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It never added up: Restricting algebra access in school to improve advanced math education
Rex Ridgeway was among the advocates for San Francisco Unified School District to offer 8th grade algebra because his granddaughter Joselyn loves math. Waiting until 9th grade would have kept Joselyn from reaching calculus by high school graduation. Rex fears this would limit his granddaughter’s ability to succeed in college, as he notes that UC San Diego has 78 majors that begin with calculus.

Every student is to achieve grade level standards, feels safe, and is supported to realize individual success  The vision statement of a one of the 60 largest of California school districts

Sales Force. Reddit. Instacart. Uber. Twitch. Snap.

You’d expect to find such tech companies and more headquartered in a city where the school system’s STEM — science, technology, engineering, mathematics — programs aren’t shacked.

But then, San Francisco isn’t your typical city.

The San Francisco Unified School District decided the best way to open the door to an education path that could lead to well-paying tech jobs was to delay access to algebra.

In doing so, the district was not driven by a vision statement that basically said their job is to help every student, regardless of their social-economic background, achieve their potential.

The decision to eliminate algebra in middle school was driven by the concept of social justice.

Specific minority groups weren’t taking and completing calculus in high enough numbers before graduating from high school.

Data gleaned nationally shows 48 percent of Asian American students, 27 percent of white students, 14 percent of Latino students and 11 percent of Black students take calculus in high school.

But instead of trying to change those numbers by working to elevate the absorption of math skills at an earlier age of students pigeon-holed by race, San Francisco in 2014 opted to bar all students from taking algebra until they were in high school.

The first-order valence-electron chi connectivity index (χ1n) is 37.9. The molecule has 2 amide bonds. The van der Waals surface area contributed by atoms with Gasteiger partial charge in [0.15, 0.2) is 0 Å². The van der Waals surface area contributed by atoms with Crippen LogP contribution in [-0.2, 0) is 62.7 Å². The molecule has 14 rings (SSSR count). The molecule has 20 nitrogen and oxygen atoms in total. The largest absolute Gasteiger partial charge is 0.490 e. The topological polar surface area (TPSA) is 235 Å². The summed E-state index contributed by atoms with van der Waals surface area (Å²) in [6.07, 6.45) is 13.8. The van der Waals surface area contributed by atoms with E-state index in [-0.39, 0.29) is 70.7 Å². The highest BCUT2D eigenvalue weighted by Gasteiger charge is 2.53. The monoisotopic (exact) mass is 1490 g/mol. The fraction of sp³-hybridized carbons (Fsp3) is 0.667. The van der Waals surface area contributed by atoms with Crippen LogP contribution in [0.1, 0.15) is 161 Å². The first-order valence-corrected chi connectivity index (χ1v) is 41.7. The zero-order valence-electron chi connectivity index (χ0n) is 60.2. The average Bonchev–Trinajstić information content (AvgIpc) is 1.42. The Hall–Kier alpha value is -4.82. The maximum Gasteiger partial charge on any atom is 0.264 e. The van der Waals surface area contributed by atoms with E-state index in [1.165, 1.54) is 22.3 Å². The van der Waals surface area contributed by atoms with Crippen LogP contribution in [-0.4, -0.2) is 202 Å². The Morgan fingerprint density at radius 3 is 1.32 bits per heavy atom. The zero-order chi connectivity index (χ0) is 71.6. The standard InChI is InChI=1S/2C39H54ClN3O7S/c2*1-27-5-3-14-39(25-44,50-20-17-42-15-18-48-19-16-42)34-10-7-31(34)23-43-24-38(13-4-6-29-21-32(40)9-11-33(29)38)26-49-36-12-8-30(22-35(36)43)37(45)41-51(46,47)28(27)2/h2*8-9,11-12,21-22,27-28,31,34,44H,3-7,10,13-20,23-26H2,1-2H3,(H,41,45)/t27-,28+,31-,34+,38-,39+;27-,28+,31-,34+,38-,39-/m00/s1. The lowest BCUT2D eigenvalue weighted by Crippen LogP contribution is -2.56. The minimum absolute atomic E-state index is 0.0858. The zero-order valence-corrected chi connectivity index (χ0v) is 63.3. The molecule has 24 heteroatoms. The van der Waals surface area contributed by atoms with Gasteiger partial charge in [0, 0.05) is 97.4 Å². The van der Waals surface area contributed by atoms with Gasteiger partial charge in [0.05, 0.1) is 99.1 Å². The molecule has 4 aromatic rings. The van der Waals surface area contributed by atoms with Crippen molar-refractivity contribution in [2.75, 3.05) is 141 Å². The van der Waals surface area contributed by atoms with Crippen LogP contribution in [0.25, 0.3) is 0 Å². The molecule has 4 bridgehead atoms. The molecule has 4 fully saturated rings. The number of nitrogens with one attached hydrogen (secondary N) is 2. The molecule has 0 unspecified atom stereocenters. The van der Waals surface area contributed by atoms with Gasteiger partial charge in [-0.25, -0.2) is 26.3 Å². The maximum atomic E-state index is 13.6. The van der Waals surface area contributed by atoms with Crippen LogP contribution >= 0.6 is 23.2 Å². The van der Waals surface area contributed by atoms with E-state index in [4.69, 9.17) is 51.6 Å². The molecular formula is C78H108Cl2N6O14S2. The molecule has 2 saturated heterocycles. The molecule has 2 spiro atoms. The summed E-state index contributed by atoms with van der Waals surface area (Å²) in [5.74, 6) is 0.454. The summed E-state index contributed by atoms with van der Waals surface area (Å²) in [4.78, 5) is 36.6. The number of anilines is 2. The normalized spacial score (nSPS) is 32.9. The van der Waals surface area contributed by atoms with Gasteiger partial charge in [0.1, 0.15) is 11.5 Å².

The decision was the optimal way to achieve political equality goals — as opposed to individual student success — by not allowing any student to take algebra until the ninth grade.

They have now decided to abandon the social justice approach.

And it wasn’t on their own accord.

Parents — especially those whose families have Asian roots — protested the original decision to stop teaching algebra in the 8th grade.

Their efforts ran the gamut from petitions and a ballot measure to a lawsuit.

The school district vigorously defended their decision over the past decade.

It included data that showed fewer students, across all racial lines, failed algebra when they all started taking it in high school

Last year, the data that really counted to prove whether the strategy of eliminating 8th grade algebra would result in more students who the district checked either the Black or Latino boxes worked was studied.

The data was compiled by Stanford University researchers.

It showed the district’s goal of having more Black and Latino students taking advanced placement classes barely changing from pre-2014 levels.